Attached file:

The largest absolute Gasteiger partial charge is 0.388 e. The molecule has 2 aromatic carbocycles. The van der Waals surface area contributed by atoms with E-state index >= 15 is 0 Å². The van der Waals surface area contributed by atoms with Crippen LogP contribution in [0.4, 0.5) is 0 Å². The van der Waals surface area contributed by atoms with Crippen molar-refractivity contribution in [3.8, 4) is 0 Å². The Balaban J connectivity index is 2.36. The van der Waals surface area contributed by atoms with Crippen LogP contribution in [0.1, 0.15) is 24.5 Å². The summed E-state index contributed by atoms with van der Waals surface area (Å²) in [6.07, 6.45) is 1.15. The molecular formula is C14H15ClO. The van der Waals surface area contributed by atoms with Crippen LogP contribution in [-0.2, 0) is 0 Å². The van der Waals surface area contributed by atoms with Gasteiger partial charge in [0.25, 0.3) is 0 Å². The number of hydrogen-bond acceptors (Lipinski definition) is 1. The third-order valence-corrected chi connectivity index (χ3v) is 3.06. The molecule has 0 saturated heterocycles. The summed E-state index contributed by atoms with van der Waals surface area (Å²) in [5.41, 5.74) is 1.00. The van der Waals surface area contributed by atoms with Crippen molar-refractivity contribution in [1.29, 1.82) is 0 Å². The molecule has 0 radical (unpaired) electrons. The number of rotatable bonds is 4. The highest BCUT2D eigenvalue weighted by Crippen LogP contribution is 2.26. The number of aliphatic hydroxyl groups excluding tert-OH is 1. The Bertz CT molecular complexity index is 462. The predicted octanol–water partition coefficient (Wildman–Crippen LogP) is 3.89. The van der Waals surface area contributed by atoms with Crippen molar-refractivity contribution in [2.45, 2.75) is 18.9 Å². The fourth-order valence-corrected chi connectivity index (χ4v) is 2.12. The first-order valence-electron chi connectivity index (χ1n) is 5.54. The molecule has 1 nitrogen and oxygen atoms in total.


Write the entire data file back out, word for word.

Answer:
The largest absolute Gasteiger partial charge is 0.388 e. The molecule has 2 aromatic carbocycles. The van der Waals surface area contributed by atoms with E-state index >= 15 is 0 Å². The van der Waals surface area contributed by atoms with Crippen LogP contribution in [0.4, 0.5) is 0 Å². The van der Waals surface area contributed by atoms with Crippen molar-refractivity contribution in [3.8, 4) is 0 Å². The Balaban J connectivity index is 2.36. The van der Waals surface area contributed by atoms with Crippen LogP contribution in [0.1, 0.15) is 24.5 Å². The summed E-state index contributed by atoms with van der Waals surface area (Å²) in [6.07, 6.45) is 1.15. The molecular formula is C14H15ClO. The van der Waals surface area contributed by atoms with Crippen LogP contribution in [-0.2, 0) is 0 Å². The van der Waals surface area contributed by atoms with Gasteiger partial charge in [0.25, 0.3) is 0 Å². The number of hydrogen-bond acceptors (Lipinski definition) is 1. The third-order valence-corrected chi connectivity index (χ3v) is 3.06. The molecule has 0 saturated heterocycles. The summed E-state index contributed by atoms with van der Waals surface area (Å²) in [5.41, 5.74) is 1.00. The van der Waals surface area contributed by atoms with Crippen molar-refractivity contribution in [1.29, 1.82) is 0 Å². The molecule has 0 radical (unpaired) electrons. The number of rotatable bonds is 4. The highest BCUT2D eigenvalue weighted by Crippen LogP contribution is 2.26. The number of aliphatic hydroxyl groups excluding tert-OH is 1. The Bertz CT molecular complexity index is 462. The predicted octanol–water partition coefficient (Wildman–Crippen LogP) is 3.89. The van der Waals surface area contributed by atoms with Crippen molar-refractivity contribution in [2.45, 2.75) is 18.9 Å². The fourth-order valence-corrected chi connectivity index (χ4v) is 2.12. The first-order valence-electron chi connectivity index (χ1n) is 5.54. The molecule has 1 nitrogen and oxygen atoms in total.